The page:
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  • How do you initiate change within a pressure cooker?

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    Frontline staff are being told to work harder, discharge more patients, be quicker, be more efficient, but are also expected to innovate and give safer care. Where can we find the time to innovate? The time to discuss and implement new ideas? One nurse gives her thoughts in this insightful blog.


    Working in healthcare has never been so demanding. The demand outweighs capacity in most services. There is a constant need for patients to be ‘flowing’ through the system. So much so, that there is little capacity for deviation from pathways that we have set up for certain groups of patients to enable their care to be ‘safer’.  

    Our staffing templates and bed occupancy has no wiggle room for the ebbs and flows within the system at different times. Winter pressures now span from mid-summer to late spring – it just feels like the status quo. 

    Having a busy day used to be every now and again, it seems that busy days are just the norm now. It is relentless. The huge machine that is ‘the acute Trust’ keeps turning. If you slow up due to covering staff sickness, a swell in emergency department admissions, a swell in ‘failed discharges’ you will tumble around this machine and be spat out at the end of the day with a little less resilience to when you started.

    There are times when we get sent an email from Comms. "We are experiencing high volumes of admissions and a low number of discharges – this is an internal critical incident". I often read this email a week later. Staff who are doing the clinical work often have no access to a computer at work as the computer is used for looking at clinical results or used by the ward clerk. Plus, when will there be time?

    An email telling us to work harder and be more efficient by people in their Comms room is as helpful as an ashtray on a moped.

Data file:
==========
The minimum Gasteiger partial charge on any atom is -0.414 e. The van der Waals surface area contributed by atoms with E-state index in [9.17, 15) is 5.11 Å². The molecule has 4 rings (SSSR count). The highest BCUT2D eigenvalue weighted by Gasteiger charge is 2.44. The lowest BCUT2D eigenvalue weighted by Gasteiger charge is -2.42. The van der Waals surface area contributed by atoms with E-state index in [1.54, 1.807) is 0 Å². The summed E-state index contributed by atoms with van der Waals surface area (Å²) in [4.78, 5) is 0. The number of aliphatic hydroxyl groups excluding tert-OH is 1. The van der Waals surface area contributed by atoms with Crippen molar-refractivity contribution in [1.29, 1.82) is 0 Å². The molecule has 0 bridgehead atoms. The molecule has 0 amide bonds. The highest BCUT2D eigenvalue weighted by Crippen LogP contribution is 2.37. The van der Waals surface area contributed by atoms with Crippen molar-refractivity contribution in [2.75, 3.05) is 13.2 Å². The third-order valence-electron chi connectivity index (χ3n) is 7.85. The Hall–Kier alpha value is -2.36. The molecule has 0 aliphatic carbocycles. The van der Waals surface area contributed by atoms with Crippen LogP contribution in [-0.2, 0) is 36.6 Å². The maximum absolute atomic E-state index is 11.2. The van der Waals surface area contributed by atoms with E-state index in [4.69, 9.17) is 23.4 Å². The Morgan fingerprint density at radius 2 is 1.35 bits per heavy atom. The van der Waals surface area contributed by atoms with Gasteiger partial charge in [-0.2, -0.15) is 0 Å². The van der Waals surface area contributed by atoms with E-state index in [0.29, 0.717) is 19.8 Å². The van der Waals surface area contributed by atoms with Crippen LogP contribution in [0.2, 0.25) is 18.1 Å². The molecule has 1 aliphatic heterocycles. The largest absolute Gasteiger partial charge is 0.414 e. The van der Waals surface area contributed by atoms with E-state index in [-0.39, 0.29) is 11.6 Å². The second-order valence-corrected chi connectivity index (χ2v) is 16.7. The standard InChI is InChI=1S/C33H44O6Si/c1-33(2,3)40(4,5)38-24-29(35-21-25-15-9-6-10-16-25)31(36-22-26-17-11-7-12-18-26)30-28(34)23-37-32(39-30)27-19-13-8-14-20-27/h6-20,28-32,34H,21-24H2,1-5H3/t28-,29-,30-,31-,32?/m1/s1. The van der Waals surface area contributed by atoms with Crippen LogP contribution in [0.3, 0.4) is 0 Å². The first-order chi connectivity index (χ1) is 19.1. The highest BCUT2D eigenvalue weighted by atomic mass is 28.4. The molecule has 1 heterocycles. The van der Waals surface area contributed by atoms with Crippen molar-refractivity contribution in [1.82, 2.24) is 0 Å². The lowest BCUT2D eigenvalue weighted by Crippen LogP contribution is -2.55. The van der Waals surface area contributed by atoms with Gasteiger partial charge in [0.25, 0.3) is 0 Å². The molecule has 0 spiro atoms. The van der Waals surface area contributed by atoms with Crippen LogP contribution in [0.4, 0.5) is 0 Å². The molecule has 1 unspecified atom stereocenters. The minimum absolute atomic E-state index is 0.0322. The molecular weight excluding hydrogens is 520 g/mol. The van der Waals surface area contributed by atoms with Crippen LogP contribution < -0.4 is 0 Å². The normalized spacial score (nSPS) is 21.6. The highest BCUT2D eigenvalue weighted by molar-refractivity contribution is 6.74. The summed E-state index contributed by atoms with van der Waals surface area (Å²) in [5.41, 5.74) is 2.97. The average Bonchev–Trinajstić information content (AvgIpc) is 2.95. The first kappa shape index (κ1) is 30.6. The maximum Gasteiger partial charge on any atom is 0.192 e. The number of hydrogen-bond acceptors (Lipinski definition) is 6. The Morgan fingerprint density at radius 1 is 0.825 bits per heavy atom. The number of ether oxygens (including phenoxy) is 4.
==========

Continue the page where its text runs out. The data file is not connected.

At times, us frontline staff feel as if we are being told to ‘work harder, discharge more patients, be quicker, be more efficient and while you are fighting the fire... innovate and give safer care.

    Innovation is rife within the healthcare system. I see it on a daily basis. Small pockets of great people doing amazing things. How are these people implementing their innovative ideas in an environment where there is little room for a full lunch break?

    Good will. Often, these people have been driven to innovate in their area due to an unforeseen circumstance. They may have been involved in a safety incident, a never event, bullying or just wanting to make their job easier. Ideas often start small, then grow. What was a seemingly 'simple fix’ has now turned into a beast.

    A band 5 nurse may introduce a new way of working. They do this alongside their full-time clinical role, often in their own time. They stay late, they come in early, they send emails on their day off, they read up on the theory behind their initiative.  

    Great ideas and solutions are made everyday in our healthcare system by dedicated, passionate people. It is in our nature to ‘fix’ something that is broken: bones, wounds, people… healthcare?

    Is this pressure cooker of a place producing the ‘right type’ of solution? Or are we just papering over the big issues such as bullying, poor leadership, pay and conditions, management of long-term conditions, staffing… the list goes on.

    It feels as if we are putting sticking plasters over gaping cracks; it may work for a while, for that ward, that department, that Trust – but it needs to be more robust than that. We can not rely on the goodwill of our front-line clinicians to come up with the solutions.

    About the Author

    A burnt-out emergency nurse turned programme manager.

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    I agree with all the reporter said in this article.
    It took me a while to make a comment. Why?
    I was too busy crying, because it resonates with  many other  practitioners in  so many hospital departments .
    This is exactly what happens- We are expected to work Harder, work Faster, work Longer and still do it Safely.
    Are we really "making a list and  checking it not just twice but thrice?"
    We are supposed to in theatres- However there are times the patient is sent for too early- the surgeons are on a tight schedule, another surgeon may be following him-
    In most hospitals, sending early removes the anaesthetic practitioner from the theatre to the anaesthetic room- Who then assists the anaesthetist with the patient on the table?-
    Think about it!
    If the practitioner returns to help, who then stays with the patient in the anaesthetic room?
    Think about it!
    Please people- We can only do- ONE PATIENT AT A TIME!
    And to be extra  safe, please can we avoid saying - "Send for the next patient"-
    The Patient has a Name- Use it!




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